A group of 75 retired NFL players sued the league in a California court Tuesday, alleging that NFL teams' mismanagement of their concussions, and the league's willful concealment of evidence of the long-term effects of head injuries, led to the players' current brain damage.
The suit, filed in Superior Court in Los Angeles, is the first legal action to center on how the NFL, while evidence mounted in medical journals and elsewhere, took until 2010 to unequivocally warn players that concussions could affect brain function long after they retired.
The suit contends that the league failed "to regulate practices, games, equipment and medical care so as to minimize the long-term risks associated with concussive brain injuries." It took particular aim at how the NFL's medical committee on concussions, formed in 1994, published a steady string of studies claiming that concussions had no long-term effects on professional football players.
The plaintiffs include many players who were active in the 1980s, including Mark Duper, a Dolphins receiver; and Ottis Anderson, a running back for the Cardinals and Giants.
The players claim that they suffered multiple concussions that were improperly diagnosed by team medical personnel, leading to short-term memory loss, headaches, vision problems and other ailments. The suit seeks an unspecified amount of damages above the jurisdictional minimum of $25,000.
NFL spokesman Greg Aiello said the league "will vigorously contest any claims of this kind."
Riddell, the helmet manufacturer named as a co-defendant, would not comment.
Jenkins retires: Former Jets and Panthers defensive tackle Kris Jenkins announced his retirement after his last two seasons were cut short by serious knee injuries. Jenkins, released by New York in February, posted on his Facebook page that he is "going to hang up the cleats!" Jenkins, who turns 32 on Aug. 3, had said when he was cut that he still wanted to play. "The mind is always willing to play, but my body deserves the rest," Jenkins wrote.
Obituary: Myra Kraft, the wife of Patriots owner Robert Kraft and a philanthropist dedicated to numerous causes, died Wednesday after a battle with cancer. She was 68. Mrs. Kraft managed the Robert and Myra Kraft Family Foundation and was president of the Patriots Charitable Foundation.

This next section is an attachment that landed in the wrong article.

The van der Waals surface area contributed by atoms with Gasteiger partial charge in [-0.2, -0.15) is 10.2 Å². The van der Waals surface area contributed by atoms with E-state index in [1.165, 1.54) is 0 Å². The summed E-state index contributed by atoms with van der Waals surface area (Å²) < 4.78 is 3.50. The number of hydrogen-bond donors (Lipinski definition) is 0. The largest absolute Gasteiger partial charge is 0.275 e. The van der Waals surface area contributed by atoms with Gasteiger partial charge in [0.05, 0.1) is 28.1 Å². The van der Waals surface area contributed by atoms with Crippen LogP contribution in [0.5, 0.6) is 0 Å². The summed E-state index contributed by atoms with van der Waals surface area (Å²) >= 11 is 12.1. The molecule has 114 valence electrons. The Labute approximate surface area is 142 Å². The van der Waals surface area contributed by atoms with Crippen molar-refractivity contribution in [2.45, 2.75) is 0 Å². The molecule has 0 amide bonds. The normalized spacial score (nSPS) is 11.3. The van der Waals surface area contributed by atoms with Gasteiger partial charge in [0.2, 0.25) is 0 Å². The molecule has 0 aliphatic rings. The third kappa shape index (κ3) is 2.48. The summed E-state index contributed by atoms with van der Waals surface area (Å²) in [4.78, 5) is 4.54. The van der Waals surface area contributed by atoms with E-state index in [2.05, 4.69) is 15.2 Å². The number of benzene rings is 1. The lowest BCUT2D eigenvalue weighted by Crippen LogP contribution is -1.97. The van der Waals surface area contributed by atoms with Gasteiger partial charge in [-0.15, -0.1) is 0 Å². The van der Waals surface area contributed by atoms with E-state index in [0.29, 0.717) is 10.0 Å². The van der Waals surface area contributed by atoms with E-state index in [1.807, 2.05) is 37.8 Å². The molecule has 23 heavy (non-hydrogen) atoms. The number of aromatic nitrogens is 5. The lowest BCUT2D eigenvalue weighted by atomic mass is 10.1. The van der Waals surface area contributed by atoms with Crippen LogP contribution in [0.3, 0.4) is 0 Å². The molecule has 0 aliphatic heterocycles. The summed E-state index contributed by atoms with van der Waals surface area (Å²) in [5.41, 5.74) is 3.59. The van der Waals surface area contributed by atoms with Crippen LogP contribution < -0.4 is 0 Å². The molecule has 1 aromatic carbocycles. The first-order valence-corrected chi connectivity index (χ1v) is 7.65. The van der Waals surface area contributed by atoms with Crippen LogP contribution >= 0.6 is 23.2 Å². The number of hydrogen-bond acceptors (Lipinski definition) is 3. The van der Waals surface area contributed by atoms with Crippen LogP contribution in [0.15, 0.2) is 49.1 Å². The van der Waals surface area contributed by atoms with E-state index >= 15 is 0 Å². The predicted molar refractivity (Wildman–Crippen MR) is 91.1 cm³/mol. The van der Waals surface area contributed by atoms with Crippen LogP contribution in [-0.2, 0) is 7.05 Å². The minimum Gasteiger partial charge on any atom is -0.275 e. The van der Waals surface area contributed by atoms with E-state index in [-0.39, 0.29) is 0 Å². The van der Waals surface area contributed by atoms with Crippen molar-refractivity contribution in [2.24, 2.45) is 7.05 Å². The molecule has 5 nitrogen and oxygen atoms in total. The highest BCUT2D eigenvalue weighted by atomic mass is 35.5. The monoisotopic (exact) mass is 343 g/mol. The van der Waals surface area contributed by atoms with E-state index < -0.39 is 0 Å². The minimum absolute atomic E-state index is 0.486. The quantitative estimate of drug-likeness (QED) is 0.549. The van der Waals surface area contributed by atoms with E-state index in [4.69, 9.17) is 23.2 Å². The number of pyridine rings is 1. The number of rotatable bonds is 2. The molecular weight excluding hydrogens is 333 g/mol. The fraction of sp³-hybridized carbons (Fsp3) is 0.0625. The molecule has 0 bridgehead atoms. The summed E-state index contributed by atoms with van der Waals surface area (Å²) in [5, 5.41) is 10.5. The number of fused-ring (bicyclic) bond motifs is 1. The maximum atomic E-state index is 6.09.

Moldy Metrodome: Metrodome owners say the artificial turf contains bacteria and mold because of the water that leaked into the Vikings stadium after its roof collapsed in December. Metropolitan Sports Facilities Commission chairman Ted Mondale says insurance will cover the cost of replacing the turf, estimated at more than $500,000.
Meanwhile, Minnesota Gov. Mark Dayton said the new stadium plan presented this year by the team and Ramsey County was "incomplete and unsatisfactory." The $1.1 billion suburban project is slated for Arden Hills, but Dayton says a bill was not ready to be brought forward in the state budget discussions.
McMahon hurt: Former Bears quarterback Jim McMahon tore ligaments in his foot and suffered trauma to his head, neck and back after the limousine taking him from Lake Tahoe to a Nevada airport crashed through a fence and into a drainage ditch. His girlfriend, Lori Navon, suffered a concussion, and the driver was also treated at a hospital and released.
Vick endorsement: Eagles quarterback Michael Vick became an equity partner in Double Eagle Holdings, Ltd., and will endorse Fuse Science and its line of sports nutrition vitamins.
Information from the Associated Press was used in this report.